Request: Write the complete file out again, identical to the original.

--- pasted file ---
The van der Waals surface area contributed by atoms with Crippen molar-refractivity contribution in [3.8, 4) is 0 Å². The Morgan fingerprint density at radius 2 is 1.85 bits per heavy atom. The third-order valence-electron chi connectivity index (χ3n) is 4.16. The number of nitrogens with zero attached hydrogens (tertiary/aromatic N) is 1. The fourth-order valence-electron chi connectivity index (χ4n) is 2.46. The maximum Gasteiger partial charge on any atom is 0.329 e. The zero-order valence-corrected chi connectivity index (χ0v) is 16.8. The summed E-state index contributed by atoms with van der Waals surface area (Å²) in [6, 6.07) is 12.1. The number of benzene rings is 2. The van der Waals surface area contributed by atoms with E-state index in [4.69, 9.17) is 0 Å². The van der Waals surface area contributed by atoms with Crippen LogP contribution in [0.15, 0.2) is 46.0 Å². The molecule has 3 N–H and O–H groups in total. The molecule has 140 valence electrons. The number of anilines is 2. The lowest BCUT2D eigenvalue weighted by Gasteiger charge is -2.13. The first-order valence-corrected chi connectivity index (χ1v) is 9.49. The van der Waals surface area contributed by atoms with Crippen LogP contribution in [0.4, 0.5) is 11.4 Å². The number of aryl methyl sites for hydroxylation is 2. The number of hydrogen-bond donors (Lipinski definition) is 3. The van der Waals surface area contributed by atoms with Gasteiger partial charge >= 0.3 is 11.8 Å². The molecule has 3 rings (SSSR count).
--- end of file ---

The van der Waals surface area contributed by atoms with Crippen molar-refractivity contribution in [3.8, 4) is 0 Å². The Morgan fingerprint density at radius 2 is 1.85 bits per heavy atom. The third-order valence-electron chi connectivity index (χ3n) is 4.16. The number of nitrogens with zero attached hydrogens (tertiary/aromatic N) is 1. The fourth-order valence-electron chi connectivity index (χ4n) is 2.46. The maximum Gasteiger partial charge on any atom is 0.329 e. The zero-order valence-corrected chi connectivity index (χ0v) is 16.8. The summed E-state index contributed by atoms with van der Waals surface area (Å²) in [6, 6.07) is 12.1. The number of benzene rings is 2. The van der Waals surface area contributed by atoms with E-state index in [4.69, 9.17) is 0 Å². The van der Waals surface area contributed by atoms with Crippen LogP contribution in [0.15, 0.2) is 46.0 Å². The molecule has 3 N–H and O–H groups in total. The molecule has 140 valence electrons. The number of anilines is 2. The lowest BCUT2D eigenvalue weighted by Gasteiger charge is -2.13. The first-order valence-corrected chi connectivity index (χ1v) is 9.49. The van der Waals surface area contributed by atoms with Crippen LogP contribution in [0.4, 0.5) is 11.4 Å². The number of aryl methyl sites for hydroxylation is 2. The number of hydrogen-bond donors (Lipinski definition) is 3. The van der Waals surface area contributed by atoms with Gasteiger partial charge >= 0.3 is 11.8 Å². The molecule has 3 rings (SSSR count).